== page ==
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Virtualbox Error - Vboxdrv Not Accessible


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Hello,

I installed the latest version of vbox 4.x on my BT 5 R2 box using Synaptic and by downloading the .run for 64bit systems. Both versions fail to emulate, but load the default GUI. I get a strange error every time I load an OS, as you can see – “Please reinstall the kernel module by executing etc/init.d/vboxdrv setup.” The system shows fatal error msg when modprobe vboxdrv is executed. The virtualbox.org community recommended installing the latest kernel, which is on the system along the latest updates from BT. The old version of BT runs fine on Ubuntu, the problem seems to BT’S inherent security. Any suggestions?

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I got the 3.2.6 installed on the BT 5 R2 and 2.6.32 on the Unbuntu with the older version of vbox. the BT wiki recommends the following command cp -rf include/generated/* include/linux/ after preparing the kernel sources. For some strange reason, causes the system to display an invalid opt error msg. apparently, there is not linux/headers folder, even though the kernel is listed as the latest release. There really no documentation on virtualbox.org on how to remove the files that were installed by the .run installation w/out tampering the the files installed through Synaptic. So, this is obviously an issue with the DKMS/Kernel/Vboxdrv configuration. The mod who analyzed the 300+ was so perplexed he asked why I chose BT.

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ok, it turns out that properly installed. I insalled two instances on using the .run and another using Synaptic. After removing both instances and installing the ubuntu version of BT 64 using gdebi it worked. However, now the problem is the internal VT-x/AMD-V modules. Vbox apparently cannot load 64bit operating systems, even though its a quad core intel running a 64bit version of BT5. I feel Im making progress at a snails pace. any suggestions?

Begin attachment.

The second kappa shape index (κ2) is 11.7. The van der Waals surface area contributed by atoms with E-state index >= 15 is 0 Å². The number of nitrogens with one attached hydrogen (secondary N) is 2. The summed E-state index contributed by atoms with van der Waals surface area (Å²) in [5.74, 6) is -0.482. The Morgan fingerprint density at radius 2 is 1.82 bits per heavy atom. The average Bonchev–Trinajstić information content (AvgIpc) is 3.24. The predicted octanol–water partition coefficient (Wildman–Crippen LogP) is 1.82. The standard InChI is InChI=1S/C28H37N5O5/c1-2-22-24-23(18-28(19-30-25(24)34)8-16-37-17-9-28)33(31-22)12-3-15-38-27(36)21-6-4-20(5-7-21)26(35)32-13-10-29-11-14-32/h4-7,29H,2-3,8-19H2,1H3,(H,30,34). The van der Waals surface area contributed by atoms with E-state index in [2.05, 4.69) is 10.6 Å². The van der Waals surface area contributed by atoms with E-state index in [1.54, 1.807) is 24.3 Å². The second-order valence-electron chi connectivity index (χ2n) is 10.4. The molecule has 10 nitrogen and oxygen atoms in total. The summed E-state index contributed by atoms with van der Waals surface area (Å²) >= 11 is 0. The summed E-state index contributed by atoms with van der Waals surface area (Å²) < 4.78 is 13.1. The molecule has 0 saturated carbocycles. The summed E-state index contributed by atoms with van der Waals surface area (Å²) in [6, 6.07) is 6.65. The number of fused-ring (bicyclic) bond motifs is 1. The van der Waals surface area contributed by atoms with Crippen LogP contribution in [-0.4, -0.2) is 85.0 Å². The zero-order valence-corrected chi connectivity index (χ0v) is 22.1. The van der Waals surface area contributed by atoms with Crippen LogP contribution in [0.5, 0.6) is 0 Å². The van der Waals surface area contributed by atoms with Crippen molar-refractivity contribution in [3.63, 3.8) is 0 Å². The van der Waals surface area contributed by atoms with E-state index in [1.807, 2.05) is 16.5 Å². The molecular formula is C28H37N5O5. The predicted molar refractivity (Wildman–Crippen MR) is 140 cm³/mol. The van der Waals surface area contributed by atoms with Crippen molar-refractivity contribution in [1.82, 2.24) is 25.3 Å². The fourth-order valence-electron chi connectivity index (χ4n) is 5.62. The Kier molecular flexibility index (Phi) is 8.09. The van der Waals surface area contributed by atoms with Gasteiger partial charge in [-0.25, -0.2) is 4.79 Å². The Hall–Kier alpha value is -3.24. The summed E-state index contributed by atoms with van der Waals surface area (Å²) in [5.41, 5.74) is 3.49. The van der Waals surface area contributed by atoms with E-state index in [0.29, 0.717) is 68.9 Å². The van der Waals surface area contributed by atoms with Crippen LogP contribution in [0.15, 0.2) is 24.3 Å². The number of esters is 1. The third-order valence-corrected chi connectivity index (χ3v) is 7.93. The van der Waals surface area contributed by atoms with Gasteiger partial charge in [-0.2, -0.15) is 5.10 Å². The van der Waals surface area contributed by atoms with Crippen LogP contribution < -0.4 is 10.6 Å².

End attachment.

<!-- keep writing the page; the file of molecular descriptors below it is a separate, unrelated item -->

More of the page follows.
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ok, it turns out that properly installed. I insalled two instances on using the .run and another using Synaptic. After removing both instances and installing the ubuntu version of BT 64 using gdebi it worked. However, now the problem is the internal VT-x/AMD-V modules. Vbox apparently cannot load 64bit operating systems, even though its a quad core intel running a 64bit version of BT5. I feel Im making progress at a snails pace. any suggestions?

I don't think Virtualbox supports 64bit. I always run 32bit operating systems in vitualbox so I have never tried.

I am almost positive I read somewhere recently that Virtualbox will not load 64bit.

Why not just load a 32 bit OS. Is there a specific reason you want to vitalize a 64 bit environment.

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The answer is simple. I shelled out money for more horsepower. Actually, if you head over to, www.virtualbox.org, you'll see that it in fact possible to emulate a 64bit OS. I've been working with win 7 64 ultimate using my Ubuntu vbox for quite a while now. I think the problem is with BT's inherent security. I confirmed the CPU by doing a quick cat /proc/cpuinfo and it turns out that's not set to utilize SMP but adheres to x86_64. Now its just a matter of either formatting or configuring with a lot of beer. :( This has been a real back in the back track.

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The answer is simple. I shelled out money for more horsepower. Actually, if you head over to, www.virtualbox.org, you'll see that it in fact possible to emulate a 64bit OS. I've been working with win 7 64 ultimate using my Ubuntu vbox for quite a while now. I think the problem is with BT's inherent security. I confirmed the CPU by doing a quick cat /proc/cpuinfo and it turns out that's not set to utilize SMP but adheres to x86_64. Now its just a matter of either formatting or configuring with a lot of beer. :( This has been a real back in the back track.